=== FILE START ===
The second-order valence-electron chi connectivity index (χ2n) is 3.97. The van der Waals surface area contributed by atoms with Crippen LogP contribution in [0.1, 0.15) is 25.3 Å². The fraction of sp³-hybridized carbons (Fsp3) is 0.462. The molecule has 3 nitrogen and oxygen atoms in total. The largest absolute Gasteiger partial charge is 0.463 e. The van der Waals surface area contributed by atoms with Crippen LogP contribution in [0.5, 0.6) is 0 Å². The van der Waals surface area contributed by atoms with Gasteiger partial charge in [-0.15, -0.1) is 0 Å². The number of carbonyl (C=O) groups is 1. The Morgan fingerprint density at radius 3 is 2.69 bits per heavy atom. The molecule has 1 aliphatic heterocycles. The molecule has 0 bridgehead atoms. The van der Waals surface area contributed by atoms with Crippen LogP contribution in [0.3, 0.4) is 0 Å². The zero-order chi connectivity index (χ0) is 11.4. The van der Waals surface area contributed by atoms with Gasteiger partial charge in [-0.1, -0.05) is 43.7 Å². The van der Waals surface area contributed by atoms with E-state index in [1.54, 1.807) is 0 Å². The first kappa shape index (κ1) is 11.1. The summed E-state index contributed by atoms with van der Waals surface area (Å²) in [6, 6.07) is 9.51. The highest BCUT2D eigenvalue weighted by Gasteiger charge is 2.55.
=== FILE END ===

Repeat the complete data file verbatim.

The second-order valence-electron chi connectivity index (χ2n) is 3.97. The van der Waals surface area contributed by atoms with Crippen LogP contribution in [0.1, 0.15) is 25.3 Å². The fraction of sp³-hybridized carbons (Fsp3) is 0.462. The molecule has 3 nitrogen and oxygen atoms in total. The largest absolute Gasteiger partial charge is 0.463 e. The van der Waals surface area contributed by atoms with Crippen LogP contribution in [0.5, 0.6) is 0 Å². The van der Waals surface area contributed by atoms with Gasteiger partial charge in [-0.15, -0.1) is 0 Å². The number of carbonyl (C=O) groups is 1. The Morgan fingerprint density at radius 3 is 2.69 bits per heavy atom. The molecule has 1 aliphatic heterocycles. The molecule has 0 bridgehead atoms. The van der Waals surface area contributed by atoms with Crippen LogP contribution in [0.3, 0.4) is 0 Å². The zero-order chi connectivity index (χ0) is 11.4. The van der Waals surface area contributed by atoms with Gasteiger partial charge in [-0.1, -0.05) is 43.7 Å². The van der Waals surface area contributed by atoms with E-state index in [1.54, 1.807) is 0 Å². The first kappa shape index (κ1) is 11.1. The summed E-state index contributed by atoms with van der Waals surface area (Å²) in [6, 6.07) is 9.51. The highest BCUT2D eigenvalue weighted by Gasteiger charge is 2.55.